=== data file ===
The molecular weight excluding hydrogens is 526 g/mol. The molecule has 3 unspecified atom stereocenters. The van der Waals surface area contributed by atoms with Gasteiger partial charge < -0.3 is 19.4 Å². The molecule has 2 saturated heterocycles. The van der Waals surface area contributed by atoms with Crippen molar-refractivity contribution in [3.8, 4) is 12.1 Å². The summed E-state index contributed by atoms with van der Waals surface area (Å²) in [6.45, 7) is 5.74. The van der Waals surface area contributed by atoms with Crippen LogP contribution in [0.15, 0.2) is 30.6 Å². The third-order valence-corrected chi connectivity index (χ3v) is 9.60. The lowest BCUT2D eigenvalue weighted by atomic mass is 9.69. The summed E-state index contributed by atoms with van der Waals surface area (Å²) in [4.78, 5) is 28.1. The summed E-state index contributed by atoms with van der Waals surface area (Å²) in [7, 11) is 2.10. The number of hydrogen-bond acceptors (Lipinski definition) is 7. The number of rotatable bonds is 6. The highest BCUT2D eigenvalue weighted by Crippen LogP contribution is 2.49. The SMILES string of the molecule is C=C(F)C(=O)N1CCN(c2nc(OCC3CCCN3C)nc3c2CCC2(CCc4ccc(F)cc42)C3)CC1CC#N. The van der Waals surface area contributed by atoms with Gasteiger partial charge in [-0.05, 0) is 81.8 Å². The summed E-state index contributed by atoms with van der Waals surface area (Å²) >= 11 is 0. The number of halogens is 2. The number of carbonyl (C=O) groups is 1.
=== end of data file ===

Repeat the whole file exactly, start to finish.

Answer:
The molecular weight excluding hydrogens is 526 g/mol. The molecule has 3 unspecified atom stereocenters. The van der Waals surface area contributed by atoms with Gasteiger partial charge < -0.3 is 19.4 Å². The molecule has 2 saturated heterocycles. The van der Waals surface area contributed by atoms with Crippen molar-refractivity contribution in [3.8, 4) is 12.1 Å². The summed E-state index contributed by atoms with van der Waals surface area (Å²) in [6.45, 7) is 5.74. The van der Waals surface area contributed by atoms with Crippen LogP contribution in [0.15, 0.2) is 30.6 Å². The third-order valence-corrected chi connectivity index (χ3v) is 9.60. The lowest BCUT2D eigenvalue weighted by atomic mass is 9.69. The summed E-state index contributed by atoms with van der Waals surface area (Å²) in [4.78, 5) is 28.1. The summed E-state index contributed by atoms with van der Waals surface area (Å²) in [7, 11) is 2.10. The number of hydrogen-bond acceptors (Lipinski definition) is 7. The number of rotatable bonds is 6. The highest BCUT2D eigenvalue weighted by Crippen LogP contribution is 2.49. The SMILES string of the molecule is C=C(F)C(=O)N1CCN(c2nc(OCC3CCCN3C)nc3c2CCC2(CCc4ccc(F)cc42)C3)CC1CC#N. The van der Waals surface area contributed by atoms with Gasteiger partial charge in [-0.05, 0) is 81.8 Å². The summed E-state index contributed by atoms with van der Waals surface area (Å²) >= 11 is 0. The number of halogens is 2. The number of carbonyl (C=O) groups is 1.